Linienstraße 113: Bötzow Privat
Pass by in the evening, and look into the picture windows illuminated by candles. Perhaps you will see a penumbra, a ghost at a table.
The bar glows from the brass lamps, the gilt of the old portraits; the view is like one seen through a glass of Rothaus beer. A figure brings her hands above her bare breasts and ties back her hair. She is sculpted on the 1875 bar (reputedly Berlin’s oldest) and leans as low as she can, the wood stretching, the bottles rattling faintly on their shelves, and whispers, be spontaneous! make revolution!
I like coming to this corner of Tucholsky Straße for the sunny disposition of the waiters, the comforting Wiener Schnitzel and Bulette, and for the continuity Bötzow represents in a recently gentrified neighbourhood.
Certain facts are clear: Bötzow was a pub and distillery in the 19th century, beer fermenting in the courtyard behind, the smell of hops and yeast wafting to the upper floors. In the 1920s the bar was in the hands of the Bötzow brewery, Berlin’s largest (their sprawling distillery in Prenzlauer Berg has been converted into the Kulturbrauerei arts complex).
After a few flinty glasses of pils, the chatter of voices echoes against the wood panelling, the palimpsest left by old wallpaper, the vases of lilies and sombre curtains. I can hear the voice of old mythologies–ones forgotten and by many discredited. The gas lamps outside illuminate the cobbles differently. Horse hooves echo, the air is spiked with coal. A man in a wool hat turns a newspaper that reads 1919.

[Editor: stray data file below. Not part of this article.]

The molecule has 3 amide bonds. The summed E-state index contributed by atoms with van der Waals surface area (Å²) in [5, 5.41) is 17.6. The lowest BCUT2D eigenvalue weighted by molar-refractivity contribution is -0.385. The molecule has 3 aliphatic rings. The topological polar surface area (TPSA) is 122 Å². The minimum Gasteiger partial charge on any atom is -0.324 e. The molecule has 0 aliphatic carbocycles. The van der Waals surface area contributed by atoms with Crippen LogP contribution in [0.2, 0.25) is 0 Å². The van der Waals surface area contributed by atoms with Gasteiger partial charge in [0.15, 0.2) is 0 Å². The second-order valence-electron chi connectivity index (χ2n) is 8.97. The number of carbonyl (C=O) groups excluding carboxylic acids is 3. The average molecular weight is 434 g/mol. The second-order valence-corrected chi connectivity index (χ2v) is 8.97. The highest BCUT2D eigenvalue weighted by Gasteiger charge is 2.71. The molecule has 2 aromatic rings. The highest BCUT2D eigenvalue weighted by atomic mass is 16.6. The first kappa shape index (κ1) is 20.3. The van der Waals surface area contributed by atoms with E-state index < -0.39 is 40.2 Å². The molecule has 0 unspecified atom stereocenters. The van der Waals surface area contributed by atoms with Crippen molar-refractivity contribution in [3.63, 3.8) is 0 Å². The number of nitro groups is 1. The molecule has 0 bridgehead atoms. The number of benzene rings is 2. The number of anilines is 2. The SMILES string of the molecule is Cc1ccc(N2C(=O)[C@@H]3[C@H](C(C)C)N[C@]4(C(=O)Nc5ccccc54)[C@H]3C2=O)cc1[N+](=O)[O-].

Karl Liebknecht leans across the table to his comrade Rosa Luxembourg. Be spontaneous! make revolution! She looks anxiously to the windows and, quickly, they go separate ways. Karl makes for the kitchen. She looks to the blond-haired waiter (he is still there) who nods to the closet (now the toilets). And there she waits, breathing, as the world outside is brought to a hush. Then hard voices intrude. She brings her hand to her mouth, to stifle her words and summon breath. And then they too are gone. It seems like a long time before the young man, wiping his eyes, unlocks the door. The Freicorps were the ones who finally tracked them down, tortured and murdered them.
And the bar stayed, watching through the windows. Its clientele clashed with the fascist bars nearby. Bombs fell, and then the grey times came–the bar remaining open throughout the GDR. And then, suddenly, there was new paint and new owners, and people from places you once couldn’t go. These people decided to leave the interior intact. And the woman on the bar sighed with relief.
She lets her hair fall about her shoulders, and reaches for a bottle (there’s always one nearby). She’s ready for a good time now. She’s seen too much.